President Clinton today renewed a call for "fast track" authority to negotiate -- without congressional interference -- international trade agreements with improved labor and environmental safeguards.

At the same time, Clinton announced that he had signed an executive order prohibiting federal agencies from buying products made with forced or abusive child labor, in an effort to encourage an open trading system with humane labor standards.

In a speech to graduating students at the University of Chicago, Clinton called for "free and fair trade" that will expand global commercial exchanges that benefit all people.

"The only way to do that is to have trade agreements that lift everybody up, not pull everyone down," he said, asserting that growth broadly shared is better sustained.

Noting that the United States has about 4.5 percent of the world's population and 22 percent of its income, Clinton said the nation must sell its products to other nations to survive economically. But at the same time, he said, it has to stand firm against "disruptions" such as the dumping of steel by some countries. His remarks came as some industries, including the steel industry, are seeking more restrictions on free trade.

The president said he also wanted to expand trading opportunities in Central and South America and bring China into the World Trade Organization.

"We have to spread the benefits of global growth more widely. . . . We have to widen the cradle of opportunity," the president told the graduating seniors. In an appeal that appeared directed at free trade skeptics who are environmentally conscious, Clinton said he would ask Congress to give him the ability to link the creation of more global markets with efforts to protect the world from such threats as increasing greenhouse gas emissions.

"It is not true anymore that you can't grow the economy without destroying the environment," Clinton said.

Clinton has been seeking a renewal of fast-track trade negotiating authority since it expired in 1994, but Congress has failed to act on his requests in the face of complaints by U.S. farmers that competitors such as Canada and European Union countries are benefiting from new agreements to open markets. In the face of strong labor union opposition, measures that would give the president authority to negotiate trade agreements that could not be amended by Congress are seen as having little chance of passing until after the 2000 elections.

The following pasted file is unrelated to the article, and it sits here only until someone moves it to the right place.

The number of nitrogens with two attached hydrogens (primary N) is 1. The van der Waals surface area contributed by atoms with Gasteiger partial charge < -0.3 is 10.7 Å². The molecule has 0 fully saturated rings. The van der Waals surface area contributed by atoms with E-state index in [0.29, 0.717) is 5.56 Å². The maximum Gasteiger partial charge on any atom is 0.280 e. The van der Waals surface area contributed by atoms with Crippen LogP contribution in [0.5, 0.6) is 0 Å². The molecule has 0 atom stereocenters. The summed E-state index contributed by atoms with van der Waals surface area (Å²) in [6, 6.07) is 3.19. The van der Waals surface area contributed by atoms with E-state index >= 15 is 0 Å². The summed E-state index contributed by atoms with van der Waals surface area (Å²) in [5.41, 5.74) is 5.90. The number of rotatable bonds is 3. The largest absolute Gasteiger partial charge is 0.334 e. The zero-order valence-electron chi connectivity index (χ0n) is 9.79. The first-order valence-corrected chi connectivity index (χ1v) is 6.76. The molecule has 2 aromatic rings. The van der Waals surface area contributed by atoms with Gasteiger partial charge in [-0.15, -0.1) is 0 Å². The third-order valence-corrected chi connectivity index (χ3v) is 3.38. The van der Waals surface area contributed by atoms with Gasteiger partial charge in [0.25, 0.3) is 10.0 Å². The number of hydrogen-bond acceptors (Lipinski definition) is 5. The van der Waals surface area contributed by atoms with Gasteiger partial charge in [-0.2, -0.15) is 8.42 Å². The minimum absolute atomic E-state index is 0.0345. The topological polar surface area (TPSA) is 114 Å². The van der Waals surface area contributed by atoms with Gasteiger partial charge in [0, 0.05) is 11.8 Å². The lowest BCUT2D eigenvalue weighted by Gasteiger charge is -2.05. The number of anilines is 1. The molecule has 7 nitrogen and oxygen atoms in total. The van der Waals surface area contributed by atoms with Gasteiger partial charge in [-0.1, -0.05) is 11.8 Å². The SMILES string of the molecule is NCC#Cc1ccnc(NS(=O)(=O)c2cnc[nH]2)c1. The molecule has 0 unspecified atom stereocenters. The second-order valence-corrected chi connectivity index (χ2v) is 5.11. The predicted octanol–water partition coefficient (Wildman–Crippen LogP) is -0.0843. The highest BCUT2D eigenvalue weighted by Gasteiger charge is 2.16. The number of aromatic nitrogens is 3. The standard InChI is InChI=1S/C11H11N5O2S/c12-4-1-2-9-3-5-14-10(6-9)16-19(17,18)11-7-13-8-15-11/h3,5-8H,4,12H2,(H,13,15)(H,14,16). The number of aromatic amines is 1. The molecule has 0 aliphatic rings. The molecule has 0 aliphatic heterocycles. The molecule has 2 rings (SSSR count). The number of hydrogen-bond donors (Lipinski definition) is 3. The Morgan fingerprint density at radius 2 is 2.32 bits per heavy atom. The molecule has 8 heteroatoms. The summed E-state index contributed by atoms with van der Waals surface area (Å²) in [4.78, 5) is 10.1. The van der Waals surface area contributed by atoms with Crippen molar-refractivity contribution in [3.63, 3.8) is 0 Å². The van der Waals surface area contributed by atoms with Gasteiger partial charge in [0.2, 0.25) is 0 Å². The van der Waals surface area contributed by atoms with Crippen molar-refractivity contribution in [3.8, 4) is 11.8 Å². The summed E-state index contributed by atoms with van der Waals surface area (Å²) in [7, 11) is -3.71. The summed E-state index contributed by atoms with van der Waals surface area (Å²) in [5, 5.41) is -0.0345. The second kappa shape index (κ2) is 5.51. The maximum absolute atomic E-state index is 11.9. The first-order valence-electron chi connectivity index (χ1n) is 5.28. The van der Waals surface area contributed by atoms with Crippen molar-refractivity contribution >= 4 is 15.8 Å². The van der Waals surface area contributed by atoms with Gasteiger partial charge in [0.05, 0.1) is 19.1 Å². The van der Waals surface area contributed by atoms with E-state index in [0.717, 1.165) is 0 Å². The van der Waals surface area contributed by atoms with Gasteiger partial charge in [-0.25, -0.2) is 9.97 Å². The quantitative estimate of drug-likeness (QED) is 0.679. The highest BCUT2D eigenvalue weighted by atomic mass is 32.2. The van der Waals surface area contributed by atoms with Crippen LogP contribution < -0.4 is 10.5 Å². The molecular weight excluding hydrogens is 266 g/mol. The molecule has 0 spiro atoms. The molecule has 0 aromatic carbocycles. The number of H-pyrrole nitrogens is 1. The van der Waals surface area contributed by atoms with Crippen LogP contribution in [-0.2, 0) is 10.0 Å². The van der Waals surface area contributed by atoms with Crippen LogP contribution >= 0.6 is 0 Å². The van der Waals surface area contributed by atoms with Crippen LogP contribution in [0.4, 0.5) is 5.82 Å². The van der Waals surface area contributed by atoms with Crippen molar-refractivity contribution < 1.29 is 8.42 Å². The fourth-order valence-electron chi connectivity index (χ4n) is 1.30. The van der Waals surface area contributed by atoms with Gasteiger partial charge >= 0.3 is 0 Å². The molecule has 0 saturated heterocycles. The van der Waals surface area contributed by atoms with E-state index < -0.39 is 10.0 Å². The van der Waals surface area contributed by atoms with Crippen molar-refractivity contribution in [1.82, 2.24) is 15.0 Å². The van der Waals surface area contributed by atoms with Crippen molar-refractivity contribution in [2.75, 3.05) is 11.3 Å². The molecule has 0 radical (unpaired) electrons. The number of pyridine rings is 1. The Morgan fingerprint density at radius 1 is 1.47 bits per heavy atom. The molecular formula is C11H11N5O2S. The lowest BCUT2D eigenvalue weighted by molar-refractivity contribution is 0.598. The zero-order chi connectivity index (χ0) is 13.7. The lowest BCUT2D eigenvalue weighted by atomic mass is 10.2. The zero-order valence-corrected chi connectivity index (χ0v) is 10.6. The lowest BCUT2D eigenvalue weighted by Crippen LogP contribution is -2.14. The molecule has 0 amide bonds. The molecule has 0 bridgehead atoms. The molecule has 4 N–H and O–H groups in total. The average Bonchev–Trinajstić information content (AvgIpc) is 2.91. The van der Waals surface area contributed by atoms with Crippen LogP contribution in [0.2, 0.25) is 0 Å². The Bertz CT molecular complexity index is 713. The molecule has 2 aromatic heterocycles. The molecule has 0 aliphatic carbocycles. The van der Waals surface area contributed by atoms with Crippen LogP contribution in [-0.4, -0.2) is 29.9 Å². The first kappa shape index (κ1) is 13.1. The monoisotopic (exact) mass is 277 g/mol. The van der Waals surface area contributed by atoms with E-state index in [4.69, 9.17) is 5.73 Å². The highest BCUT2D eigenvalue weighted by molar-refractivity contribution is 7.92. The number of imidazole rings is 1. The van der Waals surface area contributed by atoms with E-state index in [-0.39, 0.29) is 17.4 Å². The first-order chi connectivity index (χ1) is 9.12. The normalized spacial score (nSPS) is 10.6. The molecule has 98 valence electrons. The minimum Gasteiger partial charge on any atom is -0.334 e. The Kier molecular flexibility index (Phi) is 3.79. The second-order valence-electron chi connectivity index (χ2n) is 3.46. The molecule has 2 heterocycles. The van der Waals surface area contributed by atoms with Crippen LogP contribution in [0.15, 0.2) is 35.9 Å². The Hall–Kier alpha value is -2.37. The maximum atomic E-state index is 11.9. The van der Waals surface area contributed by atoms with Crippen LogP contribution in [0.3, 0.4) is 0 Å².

The president's comments about child labor foreshadowed an address he is scheduled to give in Geneva next week to the International Labor Organization, which has been considering a convention that would ban the most abusive forms of child labor. The convention is intended to establish a global standard for protecting children against forced or indentured labor, child prostitution or pornography, drug trafficking and work that is likely to harm the health and safety of children.

He said he was appalled by the conditions in which 8- and 9-year-old children work in many countries, adding, "We have to start the abolition of child labor."

White House economic adviser Gene Sperling said that the Labor Department will have four months to compile a list of products with a history of child labor and that any time a federal agency buys a product on the list it will have to ascertain that the contractor did not purchase it from a plant engaging in abusive child labor, even if it is the low bidder.

"This is not an area where you should do a cost-benefit analysis," Sperling said. "We don't believe the American taxpayer wants to be subsidizing the production of goods made with child labor." Sen. Tom Harkin (D-Iowa), a strident opponent of child labor, said Clinton's order sends a "strong signal at home and abroad that the U.S. government is serious about eradicating abusive and exploitative child labor."

Presidential aides said Clinton's speech was one of several intended to promote a consensus on more open trade that economists say will lead to the creation of a global middle class and a further reduction in protectionism. Sperling said the University of Chicago was an especially appropriate venue because of its strong advocacy of free markets.

Clinton, wearing the blue-hooded gown of his alma mater, Yale University Law School, shook the hands of nearly 820 graduates during a three-hour ceremony under gray, threatening skies.

However, several students refused to shake the president's hand as they accepted their diplomas, including one who triumphantly raised his hands to scattered cheers as he walked off the platform.

CAPTION: President Clinton and Hugo Sonnenschein, University of Chicago president, chat before Clinton's address to 1999 graduates on trade and labor issues.